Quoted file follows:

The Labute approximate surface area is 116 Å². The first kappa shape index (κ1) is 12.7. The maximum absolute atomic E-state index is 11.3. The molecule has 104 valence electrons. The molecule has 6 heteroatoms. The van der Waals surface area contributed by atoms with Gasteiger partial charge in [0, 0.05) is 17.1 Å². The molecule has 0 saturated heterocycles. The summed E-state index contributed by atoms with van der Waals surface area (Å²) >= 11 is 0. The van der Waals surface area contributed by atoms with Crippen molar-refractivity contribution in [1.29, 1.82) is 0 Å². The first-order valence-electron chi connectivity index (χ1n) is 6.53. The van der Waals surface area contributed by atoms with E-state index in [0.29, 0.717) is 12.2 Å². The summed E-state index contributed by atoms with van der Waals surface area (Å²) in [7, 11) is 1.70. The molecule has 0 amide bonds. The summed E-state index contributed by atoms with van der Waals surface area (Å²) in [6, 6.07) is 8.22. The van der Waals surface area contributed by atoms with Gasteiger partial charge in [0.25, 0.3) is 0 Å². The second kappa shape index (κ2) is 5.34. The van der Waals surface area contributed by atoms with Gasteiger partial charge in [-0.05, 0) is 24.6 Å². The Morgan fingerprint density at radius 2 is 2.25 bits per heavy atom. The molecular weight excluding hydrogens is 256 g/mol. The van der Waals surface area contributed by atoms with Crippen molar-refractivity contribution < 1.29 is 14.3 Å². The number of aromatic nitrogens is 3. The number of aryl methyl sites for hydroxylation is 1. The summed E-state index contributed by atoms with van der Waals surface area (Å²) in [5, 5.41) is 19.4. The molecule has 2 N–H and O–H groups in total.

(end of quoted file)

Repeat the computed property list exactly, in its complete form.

The Labute approximate surface area is 116 Å². The first kappa shape index (κ1) is 12.7. The maximum absolute atomic E-state index is 11.3. The molecule has 104 valence electrons. The molecule has 6 heteroatoms. The van der Waals surface area contributed by atoms with Gasteiger partial charge in [0, 0.05) is 17.1 Å². The molecule has 0 saturated heterocycles. The summed E-state index contributed by atoms with van der Waals surface area (Å²) >= 11 is 0. The van der Waals surface area contributed by atoms with Crippen molar-refractivity contribution in [1.29, 1.82) is 0 Å². The first-order valence-electron chi connectivity index (χ1n) is 6.53. The van der Waals surface area contributed by atoms with E-state index in [0.29, 0.717) is 12.2 Å². The summed E-state index contributed by atoms with van der Waals surface area (Å²) in [7, 11) is 1.70. The molecule has 0 amide bonds. The summed E-state index contributed by atoms with van der Waals surface area (Å²) in [6, 6.07) is 8.22. The van der Waals surface area contributed by atoms with Gasteiger partial charge in [0.25, 0.3) is 0 Å². The second kappa shape index (κ2) is 5.34. The van der Waals surface area contributed by atoms with Gasteiger partial charge in [-0.05, 0) is 24.6 Å². The Morgan fingerprint density at radius 2 is 2.25 bits per heavy atom. The molecular weight excluding hydrogens is 256 g/mol. The van der Waals surface area contributed by atoms with Crippen molar-refractivity contribution < 1.29 is 14.3 Å². The number of aromatic nitrogens is 3. The number of aryl methyl sites for hydroxylation is 1. The summed E-state index contributed by atoms with van der Waals surface area (Å²) in [5, 5.41) is 19.4. The molecule has 2 N–H and O–H groups in total.